The property sits surrounded and protected from development by Waldegrave Estate land, in the Mendip Hills AONB. The historic village of Chewton Mendip is notable for its charming vernacular limestone buildings. It has a primary school (deemed ‘Outstanding’ by Ofsted), Grade I listed Norman church, shop and pub. Just four miles away is Wells which, despite its small size, is known across the world for its impressive cathedral. It is also renowned for its schools (Wells Cathedral School in particular) and the beauty of the surrounding countryside (including the Somerset Levels, Quantocks and of course Mendip Hills). Wells also offers a good range of shops, restaurants, cafes and other services. The city of Bath (a World Heritage Site) is just twenty minutes drive by car and Bristol is twenty five minutes.

Please note that all areas, measurements and distances given in these particulars are approximate and rounded. The text, photographs and floor plans are for general guidance only. The Modern House has not tested any services, appliances or specific fittings — prospective purchasers are advised to inspect the property themselves. All fixtures, fittings and furniture not specifically itemised within these particulars are deemed removable by the vendor.


History

In his acclaimed autobiographical book about life in rural Wales, The Garden in the Clouds, the writer Antony Woodward talks about his upbringing at this house in Chewton Mendip, which was commissioned by his parents:

“The house was my father’s Great Modernist Experiment, the product of his love of architecture in general and Mies van der Rohe’s 1929 Barcelona Pavilion in particular. In time for my arrival in 1963, they needed to add onto my mother’s cottage, which had only one bedroom and a wide landing where Jonny slept. My father devised a contemporary solution. Modules precision-machined off-site by Vic Hallam, the Nottinghamshire company made famous by its pre-fabricated classrooms, were bolted to a pre-formed, cantilevered concrete deck. Twenty-eight polished Ilminster stone steps led up from the poky cottage’s front door to an airy, light-filled, flat-roofed glass box, containing sitting room and bedrooms. These were furnished accordingly: razor-edged steel-and glass coffee table, brick-hard, angle-iron and foam-rubber Hille sofas, Ercol bentwood table and chairs… And so Modernism made its brazen progress from Bauhaus Germany, via New York, to our ancient Mendip lane. Nothing like it had been seen before in rural Somerset…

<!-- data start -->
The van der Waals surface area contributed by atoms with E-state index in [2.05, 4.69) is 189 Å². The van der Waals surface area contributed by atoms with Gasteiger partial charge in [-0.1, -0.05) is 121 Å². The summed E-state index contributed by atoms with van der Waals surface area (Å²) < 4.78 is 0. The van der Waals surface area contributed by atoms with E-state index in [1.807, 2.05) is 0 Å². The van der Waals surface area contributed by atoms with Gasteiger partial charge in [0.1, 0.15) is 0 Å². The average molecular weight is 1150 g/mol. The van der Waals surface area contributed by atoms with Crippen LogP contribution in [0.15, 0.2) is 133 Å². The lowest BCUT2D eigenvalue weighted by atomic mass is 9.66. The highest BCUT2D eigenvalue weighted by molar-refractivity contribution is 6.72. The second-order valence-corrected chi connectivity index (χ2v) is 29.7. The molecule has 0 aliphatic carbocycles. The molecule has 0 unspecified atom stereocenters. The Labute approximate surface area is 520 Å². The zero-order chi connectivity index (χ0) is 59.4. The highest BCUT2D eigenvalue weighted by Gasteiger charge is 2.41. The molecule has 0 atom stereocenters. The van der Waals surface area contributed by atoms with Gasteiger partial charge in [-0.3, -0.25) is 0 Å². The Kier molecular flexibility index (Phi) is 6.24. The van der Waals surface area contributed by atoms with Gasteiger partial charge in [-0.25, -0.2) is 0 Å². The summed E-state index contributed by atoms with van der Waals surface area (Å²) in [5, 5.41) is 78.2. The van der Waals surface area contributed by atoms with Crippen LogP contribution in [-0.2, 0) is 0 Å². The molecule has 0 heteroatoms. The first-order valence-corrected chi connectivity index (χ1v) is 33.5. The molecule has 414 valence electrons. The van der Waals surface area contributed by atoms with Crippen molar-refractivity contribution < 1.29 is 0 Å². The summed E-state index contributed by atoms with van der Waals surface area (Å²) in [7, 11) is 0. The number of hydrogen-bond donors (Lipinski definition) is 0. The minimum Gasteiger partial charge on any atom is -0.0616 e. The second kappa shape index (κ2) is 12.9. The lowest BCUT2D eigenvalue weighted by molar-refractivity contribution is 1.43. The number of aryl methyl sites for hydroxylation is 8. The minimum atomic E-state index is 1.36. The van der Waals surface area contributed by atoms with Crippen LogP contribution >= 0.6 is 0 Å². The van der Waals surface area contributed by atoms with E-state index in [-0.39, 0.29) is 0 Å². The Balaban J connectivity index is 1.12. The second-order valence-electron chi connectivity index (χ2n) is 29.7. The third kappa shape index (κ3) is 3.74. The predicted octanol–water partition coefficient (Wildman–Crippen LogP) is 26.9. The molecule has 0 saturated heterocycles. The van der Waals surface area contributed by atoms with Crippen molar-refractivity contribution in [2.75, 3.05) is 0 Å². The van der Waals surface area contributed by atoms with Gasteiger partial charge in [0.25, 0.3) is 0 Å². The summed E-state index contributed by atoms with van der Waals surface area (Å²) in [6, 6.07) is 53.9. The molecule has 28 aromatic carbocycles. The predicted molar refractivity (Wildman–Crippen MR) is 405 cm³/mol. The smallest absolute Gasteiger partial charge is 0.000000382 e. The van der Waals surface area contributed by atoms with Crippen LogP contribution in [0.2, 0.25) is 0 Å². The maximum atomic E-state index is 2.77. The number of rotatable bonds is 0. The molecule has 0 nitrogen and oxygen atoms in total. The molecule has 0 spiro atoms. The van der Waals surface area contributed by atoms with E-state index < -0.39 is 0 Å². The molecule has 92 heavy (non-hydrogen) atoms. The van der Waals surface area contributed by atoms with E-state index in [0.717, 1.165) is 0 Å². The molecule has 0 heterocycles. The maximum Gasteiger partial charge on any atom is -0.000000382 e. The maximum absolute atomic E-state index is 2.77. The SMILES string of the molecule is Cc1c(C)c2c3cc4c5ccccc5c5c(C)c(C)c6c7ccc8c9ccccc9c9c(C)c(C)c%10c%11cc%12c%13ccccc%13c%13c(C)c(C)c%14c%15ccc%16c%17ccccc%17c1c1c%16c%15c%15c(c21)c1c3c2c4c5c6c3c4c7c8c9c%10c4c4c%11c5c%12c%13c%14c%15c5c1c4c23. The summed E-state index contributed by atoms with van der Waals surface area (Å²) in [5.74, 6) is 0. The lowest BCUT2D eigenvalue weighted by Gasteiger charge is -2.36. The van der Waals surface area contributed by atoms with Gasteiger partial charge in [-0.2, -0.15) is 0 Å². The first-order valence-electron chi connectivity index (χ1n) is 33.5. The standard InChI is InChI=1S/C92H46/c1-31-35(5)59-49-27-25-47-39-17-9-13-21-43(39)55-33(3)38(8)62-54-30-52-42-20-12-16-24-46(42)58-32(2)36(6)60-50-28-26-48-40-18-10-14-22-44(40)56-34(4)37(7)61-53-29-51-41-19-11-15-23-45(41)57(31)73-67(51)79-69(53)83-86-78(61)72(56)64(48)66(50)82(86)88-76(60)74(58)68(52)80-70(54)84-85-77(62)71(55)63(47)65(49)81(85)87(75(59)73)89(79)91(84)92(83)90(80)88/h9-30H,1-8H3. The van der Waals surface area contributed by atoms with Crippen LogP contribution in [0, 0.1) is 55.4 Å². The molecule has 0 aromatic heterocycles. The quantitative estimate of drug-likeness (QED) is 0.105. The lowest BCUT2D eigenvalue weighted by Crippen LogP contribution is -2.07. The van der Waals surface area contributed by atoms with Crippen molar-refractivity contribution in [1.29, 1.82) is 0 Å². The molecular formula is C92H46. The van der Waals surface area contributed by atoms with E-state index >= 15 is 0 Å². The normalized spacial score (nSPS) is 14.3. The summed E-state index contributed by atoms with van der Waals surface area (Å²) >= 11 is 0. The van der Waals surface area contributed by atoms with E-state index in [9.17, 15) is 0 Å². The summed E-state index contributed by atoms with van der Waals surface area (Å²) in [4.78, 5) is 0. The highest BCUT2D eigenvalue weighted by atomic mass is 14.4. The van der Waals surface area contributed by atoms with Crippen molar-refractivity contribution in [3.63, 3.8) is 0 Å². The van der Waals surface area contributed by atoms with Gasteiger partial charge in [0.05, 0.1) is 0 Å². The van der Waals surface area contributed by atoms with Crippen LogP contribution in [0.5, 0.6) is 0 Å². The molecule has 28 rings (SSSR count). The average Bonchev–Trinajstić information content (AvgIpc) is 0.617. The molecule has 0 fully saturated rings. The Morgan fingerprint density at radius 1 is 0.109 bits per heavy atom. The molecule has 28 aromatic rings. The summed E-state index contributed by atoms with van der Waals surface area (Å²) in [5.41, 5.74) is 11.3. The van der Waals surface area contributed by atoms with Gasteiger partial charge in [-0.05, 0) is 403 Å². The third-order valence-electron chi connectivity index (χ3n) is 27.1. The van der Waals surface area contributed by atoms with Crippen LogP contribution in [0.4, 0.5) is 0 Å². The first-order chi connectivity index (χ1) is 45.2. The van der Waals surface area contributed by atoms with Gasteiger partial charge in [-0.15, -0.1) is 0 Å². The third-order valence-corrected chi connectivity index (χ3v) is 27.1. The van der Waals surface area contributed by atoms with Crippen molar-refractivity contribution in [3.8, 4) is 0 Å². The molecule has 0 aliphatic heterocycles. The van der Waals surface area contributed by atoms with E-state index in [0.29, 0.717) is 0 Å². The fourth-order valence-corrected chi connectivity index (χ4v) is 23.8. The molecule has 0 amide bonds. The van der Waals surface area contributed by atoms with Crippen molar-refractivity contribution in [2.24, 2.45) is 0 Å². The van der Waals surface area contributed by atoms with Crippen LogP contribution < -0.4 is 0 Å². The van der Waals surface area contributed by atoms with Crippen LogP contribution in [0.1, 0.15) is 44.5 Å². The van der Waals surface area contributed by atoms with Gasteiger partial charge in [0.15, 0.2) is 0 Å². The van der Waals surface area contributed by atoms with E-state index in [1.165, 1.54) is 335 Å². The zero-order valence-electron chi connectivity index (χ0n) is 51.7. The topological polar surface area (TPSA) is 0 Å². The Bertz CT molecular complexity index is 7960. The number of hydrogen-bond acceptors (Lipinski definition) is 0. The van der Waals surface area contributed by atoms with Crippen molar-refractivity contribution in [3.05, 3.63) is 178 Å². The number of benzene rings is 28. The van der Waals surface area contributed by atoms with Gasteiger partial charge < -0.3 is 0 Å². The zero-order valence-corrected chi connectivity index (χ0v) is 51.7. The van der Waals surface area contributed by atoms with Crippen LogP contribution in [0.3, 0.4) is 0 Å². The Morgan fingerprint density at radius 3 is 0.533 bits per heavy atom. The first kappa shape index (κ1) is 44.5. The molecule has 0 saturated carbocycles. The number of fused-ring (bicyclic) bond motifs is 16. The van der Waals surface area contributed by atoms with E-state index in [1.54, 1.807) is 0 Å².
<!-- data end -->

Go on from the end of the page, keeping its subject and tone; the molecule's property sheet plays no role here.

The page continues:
The patio arrived in Phase Two of the Great Modernist Experiment, an extension forced upon us by my mother’s riding accident almost a decade later. It was my father’s most successful garden space, enclosed on three sides by the house, and on the fourth by the rising ground of the hill. It was, as he’d intended it, an astonishing suntrap. In raised dry-stone beds he’d planted acers, a green one with broad leaves and a couple with more dissected leaves in red and bright green. I ran my hand along one of the smooth, shapely branches. After thirty years the trees were sculptural, contributing a calming, vaguely Japanese air to the space that set off the severity of the square brutalist concrete pond and the glass and cedar of the house.

During the Modernist years, my father had maintained the pond with its floor of raked pea shingle, in a state of stark clinical perfection, washing it clean of algae several times a summer so the water never clouded.”